5 distinctive traits of a new world managerBY SRINIVASA ADDEPALLI
Let’s face it; the world we live in is a lot different from the one we grew up in. The science fiction that we grew up reading is becoming reality, Apple’s recently launched personal assistant, Siri being one such example.
We are no longer just ‘consumers’ of information, media or entertainment; we are ‘creators’ or ‘collaborators’ now. Ownership of an asset or product is not the end goal anymore – we value instant, anywhere access to all our services.
Devices in multiple form factors, ubiquitous connectivity and ingenious applications - all of them are making our lives, at home and at work more different than ever before.
Transformation of the enterprise
This change is beginning to be visible at work as well. The workplace of the future will be unlike what we have experienced in the past several decades. The era of the dedicated office building, desk and PC is coming to an end.
Soon, employees working for most businesses, particularly in the technology and service industries, will no longer troop into an “office” and occupy their assigned desks, nor will “personal” computers and cubicle walls mark the territory for each “worker”. Team meetings and gossip sessions will stop originating at the coffee machine or the water cooler.
Most technology evolutions in the past have occurred in the military, academia or industry before trickling on to retail consumers. In recent times we have seen a reversal of this trend. Ideas such as social networking, micro-blogging that originated in the consumer space have in a big way found their way into the enterprise.
Social media, hitherto the domain of individuals, has made a mark in the enterprise space as well – a quick search on Google revealed 36,972 open positions for Social Media Managers! Both for external communications with customers and partners as well as for internal communications with a globally dispersed employee base, companies are increasingly deploying social media tools like Chatter, Yammer, Jive and Injoos to name a few.
This Consumerisation of IT creates several challenges for traditional IT infrastructure and IT departments; it is also creating even bigger challenges for HR personnel and business leaders. In this digitally connected world, what are the skills required to be a successful manager and leader? Where does one find such managers?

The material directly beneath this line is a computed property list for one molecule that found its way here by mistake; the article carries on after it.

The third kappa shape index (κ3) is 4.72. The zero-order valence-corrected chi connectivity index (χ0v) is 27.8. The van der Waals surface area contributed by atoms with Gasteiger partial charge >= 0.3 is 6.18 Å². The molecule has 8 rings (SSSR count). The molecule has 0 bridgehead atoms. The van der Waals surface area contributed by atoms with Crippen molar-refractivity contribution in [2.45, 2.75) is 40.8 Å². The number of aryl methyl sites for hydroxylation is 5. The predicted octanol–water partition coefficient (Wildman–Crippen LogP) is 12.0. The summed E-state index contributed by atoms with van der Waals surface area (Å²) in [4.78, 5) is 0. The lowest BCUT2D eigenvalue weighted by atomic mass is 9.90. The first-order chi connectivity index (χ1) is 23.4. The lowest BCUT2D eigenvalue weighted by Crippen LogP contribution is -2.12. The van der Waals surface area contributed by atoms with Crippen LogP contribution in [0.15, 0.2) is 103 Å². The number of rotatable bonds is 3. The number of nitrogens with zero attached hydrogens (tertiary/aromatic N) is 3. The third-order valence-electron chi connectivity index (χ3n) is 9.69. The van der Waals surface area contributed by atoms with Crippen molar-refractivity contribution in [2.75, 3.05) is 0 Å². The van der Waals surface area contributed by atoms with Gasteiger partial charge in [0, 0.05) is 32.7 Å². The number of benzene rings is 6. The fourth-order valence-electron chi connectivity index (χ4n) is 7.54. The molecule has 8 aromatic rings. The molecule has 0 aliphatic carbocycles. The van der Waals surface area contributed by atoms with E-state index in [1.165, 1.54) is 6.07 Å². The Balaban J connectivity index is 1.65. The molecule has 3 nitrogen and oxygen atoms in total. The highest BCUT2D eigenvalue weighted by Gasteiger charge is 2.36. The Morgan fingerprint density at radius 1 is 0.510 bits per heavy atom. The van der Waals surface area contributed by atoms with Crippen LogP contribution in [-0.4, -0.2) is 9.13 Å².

The New World Manager
Based on our observations of and discussions with executives from various geographies, we highlight five characteristics that appear to mark the New World Manager (NWM).
Cultural Sensitivity: Working across boundaries and teams requires our managers to be highly sensitive to the cultural differences, both around work practices and people behaviour. Such managers have either worked in multiple countries and/or been exposed to multi-cultural environments at school or university.
Managing Virtually: Globalisation requires organisations to target attractive markets, wherever they might be; it also requires staffing their teams with the most appropriate people, wherever they might be.
A NWM has to work with people across locations and time zones; she has the maturity to manage her team by outcomes rather than by observation. Such managers find smarter ways to engage with their bosses, peers and team members, even with ‘physical’ interaction.
Integrity & Trust: Various studies have predicted that a third of the world’s workforce will be mobile in a couple of years – over 1 billion people will be working without the constant observation of a supervisor.
Creating an environment of trust between team members would be critical. NWMs are personally motivated to deliver results and will trust their team members to do so.
Technology Savvy: Needless to say, new world managers are innovators and early adopters of technology. Whether it is new collaboration or productivity techniques for the team or disruptive business model innovations, they are open to experimenting (and personally ‘tinkering’) with technology.
They constantly challenge the CIO with new demands, yet they do not love technology for the sake of technology – only for the benefits that it provides to their business.
24/7 On: Gone are the days of the traditional ‘9 to 5’ work-days. With virtual teams and stakeholders working across time zones, NWMs are ON all the time. They are also smart workers, with the ability to multi-task at one time or focus on just one thing at another time.
However, she can also very quickly switch off from work and enjoy her personal life; her family too has adapted to this flexible routine.
The Elusive New World Manager
Frankly, there are very few people who naturally exhibit all the five characteristics of a NWM. Last August, Time wrote about India’s leading export – its leaders as CEOs of global corporations.
It is true that managers from emerging markets like India and Singapore have been exposed to multi-cultural environments and challenging situations that required them to break away from traditional norms. Investments in nurturing NWMs need to be made both at the national as well as the organizational level.
Nations like Singapore, with their conducive economic policies, investments in technology and entrepreneurship and strong educational system are building the right foundations for NWMs to emerge. Organizations too can systematically invest in creating NWMs through a mix of training and career planning.
Young, high potential managers should be required to work in at least two or three different geographies and across a similar number of functional areas. Assessment of leadership potential should include the kind of characteristics described above; they are more difficult to measure than operating and financial results but organisations have no choice but adopt them.